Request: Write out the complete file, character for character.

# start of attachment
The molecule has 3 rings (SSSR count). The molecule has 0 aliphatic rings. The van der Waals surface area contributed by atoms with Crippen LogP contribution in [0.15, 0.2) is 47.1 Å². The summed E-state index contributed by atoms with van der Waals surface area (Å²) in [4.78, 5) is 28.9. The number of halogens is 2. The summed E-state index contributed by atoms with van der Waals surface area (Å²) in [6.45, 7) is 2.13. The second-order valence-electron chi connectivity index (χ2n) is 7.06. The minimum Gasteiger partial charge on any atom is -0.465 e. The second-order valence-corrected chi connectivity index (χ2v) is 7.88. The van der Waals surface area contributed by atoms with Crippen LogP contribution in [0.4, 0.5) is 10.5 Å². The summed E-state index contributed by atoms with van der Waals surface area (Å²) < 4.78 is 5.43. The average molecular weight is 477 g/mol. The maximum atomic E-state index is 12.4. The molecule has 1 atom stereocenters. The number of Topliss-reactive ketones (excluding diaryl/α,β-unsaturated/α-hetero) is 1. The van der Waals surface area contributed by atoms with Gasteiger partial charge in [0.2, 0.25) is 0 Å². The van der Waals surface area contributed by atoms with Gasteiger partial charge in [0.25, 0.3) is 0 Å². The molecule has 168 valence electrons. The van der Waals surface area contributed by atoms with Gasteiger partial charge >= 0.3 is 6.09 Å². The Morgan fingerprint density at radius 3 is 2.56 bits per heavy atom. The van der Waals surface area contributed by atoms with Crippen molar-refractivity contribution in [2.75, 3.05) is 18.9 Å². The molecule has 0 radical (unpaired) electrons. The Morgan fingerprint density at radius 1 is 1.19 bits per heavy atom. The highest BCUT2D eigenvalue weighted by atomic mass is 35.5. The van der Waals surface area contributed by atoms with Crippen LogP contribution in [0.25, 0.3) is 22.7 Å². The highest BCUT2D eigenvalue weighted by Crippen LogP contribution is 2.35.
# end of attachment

The molecule has 3 rings (SSSR count). The molecule has 0 aliphatic rings. The van der Waals surface area contributed by atoms with Crippen LogP contribution in [0.15, 0.2) is 47.1 Å². The summed E-state index contributed by atoms with van der Waals surface area (Å²) in [4.78, 5) is 28.9. The number of halogens is 2. The summed E-state index contributed by atoms with van der Waals surface area (Å²) in [6.45, 7) is 2.13. The second-order valence-electron chi connectivity index (χ2n) is 7.06. The minimum Gasteiger partial charge on any atom is -0.465 e. The second-order valence-corrected chi connectivity index (χ2v) is 7.88. The van der Waals surface area contributed by atoms with Crippen LogP contribution in [0.4, 0.5) is 10.5 Å². The summed E-state index contributed by atoms with van der Waals surface area (Å²) < 4.78 is 5.43. The average molecular weight is 477 g/mol. The maximum atomic E-state index is 12.4. The molecule has 1 atom stereocenters. The number of Topliss-reactive ketones (excluding diaryl/α,β-unsaturated/α-hetero) is 1. The van der Waals surface area contributed by atoms with Gasteiger partial charge in [0.2, 0.25) is 0 Å². The van der Waals surface area contributed by atoms with Gasteiger partial charge in [0.25, 0.3) is 0 Å². The molecule has 168 valence electrons. The van der Waals surface area contributed by atoms with Gasteiger partial charge >= 0.3 is 6.09 Å². The Morgan fingerprint density at radius 3 is 2.56 bits per heavy atom. The van der Waals surface area contributed by atoms with Crippen molar-refractivity contribution in [2.75, 3.05) is 18.9 Å². The molecule has 0 radical (unpaired) electrons. The Morgan fingerprint density at radius 1 is 1.19 bits per heavy atom. The highest BCUT2D eigenvalue weighted by atomic mass is 35.5. The van der Waals surface area contributed by atoms with Crippen LogP contribution in [0.25, 0.3) is 22.7 Å². The highest BCUT2D eigenvalue weighted by Crippen LogP contribution is 2.35.